One of the greatest scholars of Chinese and Japanese Buddhist history was Antonino Forte (1940–2006), who was Director of the Italian School of Oriental (later East Asian) Studies in Kyoto for many years. Professor Forte's approach to Buddhist Studies was like that of a detective attempting to solve a difficult case. He displayed his investigative skills in a series of important projects such as those in which he addressed the riddle of the origins of The Great Cloud Sutra, the mystery of Empress Wu's massive tower and astronomical clock, and the case of the Iranian prince held hostage at the Tang court. Few Buddhist historians have dedicated so much attention and energy to reading archaeological reports and even going into the field to carry out onsite investigations as Antonino Forte. The same data-driven spirit informs the chapters in this tome dedicated to Professor Forte’s legacy.
This volume is unusual in the way that it assembles the research of distinguished scholars from various fields and regions. One of the main themes that runs through Buddhist Transformations and Interactions is that of borders and their crossing. In very concrete ways, the individual chapters look at how Buddhism passed from India to Central Asia and China and Korea, and from China and Korea to Japan. But crossing is not merely geographical, hence cultural and doctrinal transformations and adaptations are also examined closely.
Offering a rare and rich assortment of cutting-edge Buddhological research on diverse topics, this study examines topics such as nirvana and maya, sacred sites, monastery origins, biographical writing, sectarianism in China and Japan, funeral rituals, miracle tales and strange stories, architecture, and lineage transmission. An attentive reading of Buddhist Transformations and Interactions will provide readers with a much better appreciation and understanding of East Asian Buddhism.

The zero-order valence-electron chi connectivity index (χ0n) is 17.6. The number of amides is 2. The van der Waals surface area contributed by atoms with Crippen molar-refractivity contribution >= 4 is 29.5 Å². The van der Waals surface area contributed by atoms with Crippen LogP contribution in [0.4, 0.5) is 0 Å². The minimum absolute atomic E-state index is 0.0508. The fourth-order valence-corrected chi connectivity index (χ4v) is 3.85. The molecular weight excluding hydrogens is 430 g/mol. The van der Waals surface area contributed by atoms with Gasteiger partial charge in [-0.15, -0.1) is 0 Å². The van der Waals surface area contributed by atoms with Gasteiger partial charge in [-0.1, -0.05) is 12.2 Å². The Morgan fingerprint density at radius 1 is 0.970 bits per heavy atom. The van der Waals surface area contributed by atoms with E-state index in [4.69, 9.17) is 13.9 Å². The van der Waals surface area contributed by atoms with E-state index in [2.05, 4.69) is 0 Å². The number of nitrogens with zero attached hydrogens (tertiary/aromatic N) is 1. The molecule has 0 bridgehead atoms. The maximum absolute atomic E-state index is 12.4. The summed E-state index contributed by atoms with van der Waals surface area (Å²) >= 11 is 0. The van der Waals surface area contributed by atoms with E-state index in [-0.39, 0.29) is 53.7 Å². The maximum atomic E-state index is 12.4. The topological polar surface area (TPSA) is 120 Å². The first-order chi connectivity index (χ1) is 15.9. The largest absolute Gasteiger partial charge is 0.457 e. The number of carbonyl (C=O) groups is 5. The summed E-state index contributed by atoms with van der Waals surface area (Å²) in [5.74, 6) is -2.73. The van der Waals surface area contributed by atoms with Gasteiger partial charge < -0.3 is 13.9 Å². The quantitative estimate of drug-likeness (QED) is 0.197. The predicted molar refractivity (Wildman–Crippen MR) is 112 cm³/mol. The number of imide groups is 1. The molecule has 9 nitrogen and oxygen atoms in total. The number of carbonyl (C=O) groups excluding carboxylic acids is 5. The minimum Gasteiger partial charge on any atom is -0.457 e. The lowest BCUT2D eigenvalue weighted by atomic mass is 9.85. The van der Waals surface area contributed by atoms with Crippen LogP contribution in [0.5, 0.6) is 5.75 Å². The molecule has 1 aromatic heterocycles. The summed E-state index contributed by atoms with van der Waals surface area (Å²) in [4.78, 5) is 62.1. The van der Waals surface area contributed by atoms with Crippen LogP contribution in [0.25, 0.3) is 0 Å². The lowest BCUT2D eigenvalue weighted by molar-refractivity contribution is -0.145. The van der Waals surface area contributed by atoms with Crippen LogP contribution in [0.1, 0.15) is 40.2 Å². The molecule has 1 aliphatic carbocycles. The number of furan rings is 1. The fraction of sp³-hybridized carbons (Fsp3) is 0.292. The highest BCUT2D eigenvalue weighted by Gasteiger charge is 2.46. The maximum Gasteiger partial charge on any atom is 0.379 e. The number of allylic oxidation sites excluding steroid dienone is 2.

This book is a valuable resource for scholars and students in Asian studies, particularly Buddhist studies, history of religions, the history of East Asian art and archeology, textual analysis, South Asian studies, and Liao/Khitan studies.
About the Author
Table of Contents
Foreword (Tansen Sen, Baruch College)
Introduction (Victor Mair, University of Pennsylvania)
Chapter 1. On the Origins of the Great Fuxian Monastery in Luoyang (Antonino Forte)
Chapter 2. Buddhist Nirvana and Its Chinese Interpreters: A Note (Timothy Barrett, School of Oriental and African Studies, University of London)
Chapter 3. The Borderland Complex and the Construction of Sacred Sites and Lineages in East Asian Buddhism (Jinhua Chen, University of British Columbia)
Chapter 4. Maya in Buddhist Art and in the Buddhist Legend (Hubert Durt, formerly of the International College for Advanced Buddhist Studies Tokyo)
Chapter 5. A Modern Border Crossing: Fakir Mohan Senapati’s Life of the Buddha (Phyllis Granoff, Yale University)
Chapter 6. The Correspondence Between Chinese Tiantai and Japanese Tendai Monks in the Mid-Heian Period (Paul Groner, University of Virginia)
Chapter 7. Glimmerings of India: Nukariya Kaiten and the Transmission of Zen from India to China (John R. McRae [(1947–2011], formerly of Indiana and Cornell Universities)
Chapter 8. Problems of Attribution, Style, and Dating Relating to the “Great Cloud S?tras” in the Chinese Buddhist Canon (T 387, T 388/S.6916) (Michael Radich, Victoria University of Wellington)
Chapter 9. Pre-Mortem Rites in East Asian Buddhism (James Robson, Harvard University)
Chapter 10. Borders and Border Crossing in East Asian Buddhist Historiography (Koichi Shinohara, Yale University)
Chapter 11. Chan Yulu as a Means of Integration across Culture: Reflections on the Fictional Background to Chan’s “Encounter Dialogues” (Yulu) (Albert Welter, University of Arizona)
Chapter 12. A Pavilion for Amitabha: Yorimichi’s Phoenix Hall in Transcultural Perspective (Mimi Yiengpruksawan, Yale University)